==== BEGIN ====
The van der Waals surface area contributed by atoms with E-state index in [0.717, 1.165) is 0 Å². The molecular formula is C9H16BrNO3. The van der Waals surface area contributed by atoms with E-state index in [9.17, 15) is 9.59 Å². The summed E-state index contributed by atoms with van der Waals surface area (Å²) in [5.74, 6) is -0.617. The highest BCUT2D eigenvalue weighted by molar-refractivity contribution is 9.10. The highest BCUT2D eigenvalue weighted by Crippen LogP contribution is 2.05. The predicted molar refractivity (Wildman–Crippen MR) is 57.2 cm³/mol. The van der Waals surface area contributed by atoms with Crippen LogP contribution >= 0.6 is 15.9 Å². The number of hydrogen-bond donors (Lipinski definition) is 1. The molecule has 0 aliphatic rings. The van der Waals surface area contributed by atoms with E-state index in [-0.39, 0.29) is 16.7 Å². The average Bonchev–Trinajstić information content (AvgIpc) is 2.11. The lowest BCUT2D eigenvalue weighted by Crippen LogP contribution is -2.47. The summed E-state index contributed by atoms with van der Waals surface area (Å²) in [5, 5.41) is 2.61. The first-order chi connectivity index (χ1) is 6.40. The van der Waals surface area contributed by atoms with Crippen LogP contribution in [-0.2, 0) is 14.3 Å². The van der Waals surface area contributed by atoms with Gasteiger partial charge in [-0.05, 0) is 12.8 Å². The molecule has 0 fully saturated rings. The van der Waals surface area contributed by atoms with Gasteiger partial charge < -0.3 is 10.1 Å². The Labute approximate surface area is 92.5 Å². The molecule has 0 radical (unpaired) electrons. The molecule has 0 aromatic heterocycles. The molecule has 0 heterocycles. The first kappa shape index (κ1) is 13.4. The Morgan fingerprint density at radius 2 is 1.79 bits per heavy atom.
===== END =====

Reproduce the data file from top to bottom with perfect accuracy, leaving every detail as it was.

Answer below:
The van der Waals surface area contributed by atoms with E-state index in [0.717, 1.165) is 0 Å². The molecular formula is C9H16BrNO3. The van der Waals surface area contributed by atoms with E-state index in [9.17, 15) is 9.59 Å². The summed E-state index contributed by atoms with van der Waals surface area (Å²) in [5.74, 6) is -0.617. The highest BCUT2D eigenvalue weighted by molar-refractivity contribution is 9.10. The highest BCUT2D eigenvalue weighted by Crippen LogP contribution is 2.05. The predicted molar refractivity (Wildman–Crippen MR) is 57.2 cm³/mol. The van der Waals surface area contributed by atoms with Crippen LogP contribution >= 0.6 is 15.9 Å². The number of hydrogen-bond donors (Lipinski definition) is 1. The molecule has 0 aliphatic rings. The van der Waals surface area contributed by atoms with E-state index in [-0.39, 0.29) is 16.7 Å². The average Bonchev–Trinajstić information content (AvgIpc) is 2.11. The lowest BCUT2D eigenvalue weighted by Crippen LogP contribution is -2.47. The summed E-state index contributed by atoms with van der Waals surface area (Å²) in [5, 5.41) is 2.61. The first-order chi connectivity index (χ1) is 6.40. The van der Waals surface area contributed by atoms with Crippen LogP contribution in [-0.2, 0) is 14.3 Å². The van der Waals surface area contributed by atoms with Gasteiger partial charge in [-0.05, 0) is 12.8 Å². The molecule has 0 fully saturated rings. The van der Waals surface area contributed by atoms with Gasteiger partial charge < -0.3 is 10.1 Å². The Labute approximate surface area is 92.5 Å². The molecule has 0 radical (unpaired) electrons. The molecule has 0 aromatic heterocycles. The molecule has 0 heterocycles. The first kappa shape index (κ1) is 13.4. The Morgan fingerprint density at radius 2 is 1.79 bits per heavy atom.